Enhertu gets breakthrough tag in HER2-low breast cancer

by Stephen Riddle

AstraZeneca and Daiichi Sankyo have claimed a fifth breakthrough designation from the FDA for Enhertu, shortly after the showing the drug extended survival in patients with HER2-low metastatic breast cancer.

The coveted status has been awarded to the HER2-targeting antibody-drug conjugate (ADC) on the back of the DESTINY-Breast04 trial results, unveiled in February, which involved patients with HER2-low, unresectable and/or metastatic breast cancer previously treated with one to two prior lines of chemotherapy.

A breakthrough designation recognises that a drug could offer a substantial improvement over available therapies for serious or life-threatening diseases. Drugs given the designation are hastened through the development process by the FDA, which can grant them a faster six-month review.

The top-line results showed that Enhertu (trastuzumab deruxtecan) achieved a statistically significant and clinically meaningful improvement in both progression-free survival (PFS) and overall survival (OS) when compared to physicians’ choice of chemo.

It was the first time ever that a HER2-directed therapy has shown a benefit in patients with HER2-low breast cancer, a group which account for around 55% of all cases of the disease versus 25% for HER2-positive tumours.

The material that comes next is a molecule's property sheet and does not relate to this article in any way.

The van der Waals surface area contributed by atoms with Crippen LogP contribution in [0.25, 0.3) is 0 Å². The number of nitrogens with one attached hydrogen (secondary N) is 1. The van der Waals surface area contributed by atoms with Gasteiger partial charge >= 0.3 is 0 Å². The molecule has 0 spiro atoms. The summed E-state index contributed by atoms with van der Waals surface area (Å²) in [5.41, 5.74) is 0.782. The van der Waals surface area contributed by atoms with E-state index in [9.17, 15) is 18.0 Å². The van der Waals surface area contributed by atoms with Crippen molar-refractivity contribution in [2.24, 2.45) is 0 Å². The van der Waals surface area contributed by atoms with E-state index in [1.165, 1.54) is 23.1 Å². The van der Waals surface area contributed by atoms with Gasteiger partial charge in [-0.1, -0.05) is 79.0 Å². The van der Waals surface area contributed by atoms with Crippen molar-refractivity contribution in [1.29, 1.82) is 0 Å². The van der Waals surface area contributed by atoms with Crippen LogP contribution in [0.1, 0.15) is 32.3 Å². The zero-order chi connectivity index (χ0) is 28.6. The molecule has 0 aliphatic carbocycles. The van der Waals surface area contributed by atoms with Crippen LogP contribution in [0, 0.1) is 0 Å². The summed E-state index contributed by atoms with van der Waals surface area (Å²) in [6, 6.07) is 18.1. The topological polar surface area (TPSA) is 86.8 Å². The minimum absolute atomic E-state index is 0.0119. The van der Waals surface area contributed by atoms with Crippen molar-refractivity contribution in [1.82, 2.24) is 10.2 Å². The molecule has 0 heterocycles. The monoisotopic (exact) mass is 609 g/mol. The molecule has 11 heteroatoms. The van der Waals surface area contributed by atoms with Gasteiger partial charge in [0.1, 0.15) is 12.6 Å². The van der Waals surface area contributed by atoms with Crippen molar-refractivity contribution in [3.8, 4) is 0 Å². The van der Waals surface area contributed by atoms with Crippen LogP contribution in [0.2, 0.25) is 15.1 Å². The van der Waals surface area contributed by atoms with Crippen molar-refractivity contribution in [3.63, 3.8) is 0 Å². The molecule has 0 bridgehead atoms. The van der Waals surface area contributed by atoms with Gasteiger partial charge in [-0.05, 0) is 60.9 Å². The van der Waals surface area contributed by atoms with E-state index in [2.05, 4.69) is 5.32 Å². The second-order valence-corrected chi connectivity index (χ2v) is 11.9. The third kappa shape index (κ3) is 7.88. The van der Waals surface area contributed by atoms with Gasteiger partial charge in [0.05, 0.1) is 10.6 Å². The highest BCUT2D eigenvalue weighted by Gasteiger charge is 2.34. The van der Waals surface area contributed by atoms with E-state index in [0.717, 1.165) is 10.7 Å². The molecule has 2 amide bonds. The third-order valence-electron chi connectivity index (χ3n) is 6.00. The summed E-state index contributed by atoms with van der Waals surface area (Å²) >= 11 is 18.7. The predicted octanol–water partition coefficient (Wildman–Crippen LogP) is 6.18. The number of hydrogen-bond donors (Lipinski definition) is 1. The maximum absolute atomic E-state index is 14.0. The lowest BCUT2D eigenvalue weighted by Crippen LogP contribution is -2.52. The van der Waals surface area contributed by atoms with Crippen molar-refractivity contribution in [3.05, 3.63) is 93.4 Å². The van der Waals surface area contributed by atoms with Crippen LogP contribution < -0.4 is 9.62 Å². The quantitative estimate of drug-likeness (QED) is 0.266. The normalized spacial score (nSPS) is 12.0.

Analysts at Credit Suisse have said that expanding Enhertu’s use into HER2-low cancers could expand its sales by $3 billion, and unlock the multibillion-dollar predictions that prompted AZ to pay $1.4 billion upfront to license rights to the drug in a deal that could be worth up to $6.9 billion.

Last year, sales were $426 million, more than double the amount made in the previous year, on expanded indications and more confidence among physicians in the use of the drug, which can have serious side effects.

Enhertu is already approved as a third-line therapy for HER2-positive metastatic breast cancer and a second-line therapy for HER2-positive metastatic gastric cancer, and recent data from the DESTINY-Breast03 study looks set to expand its use into second-line treatment in breast cancer.

AZ’s head of oncology R&D Susan Galbraith said the breakthrough designation “is a significant validation of the potential we see for the historic DESTINY-Breast04 trial to enable a paradigm shift in how breast cancer is classified by targeting the full spectrum of HER2 expression.”

AZ and Daiichi Sankyo have previously been awarded breakthrough designations for Enhertu as a treatment for second- and later-line therapy of HER2-positive breast cancer, as well as HER2-positive non-small cell lung cancer (NSCLC) and gastric cancer.

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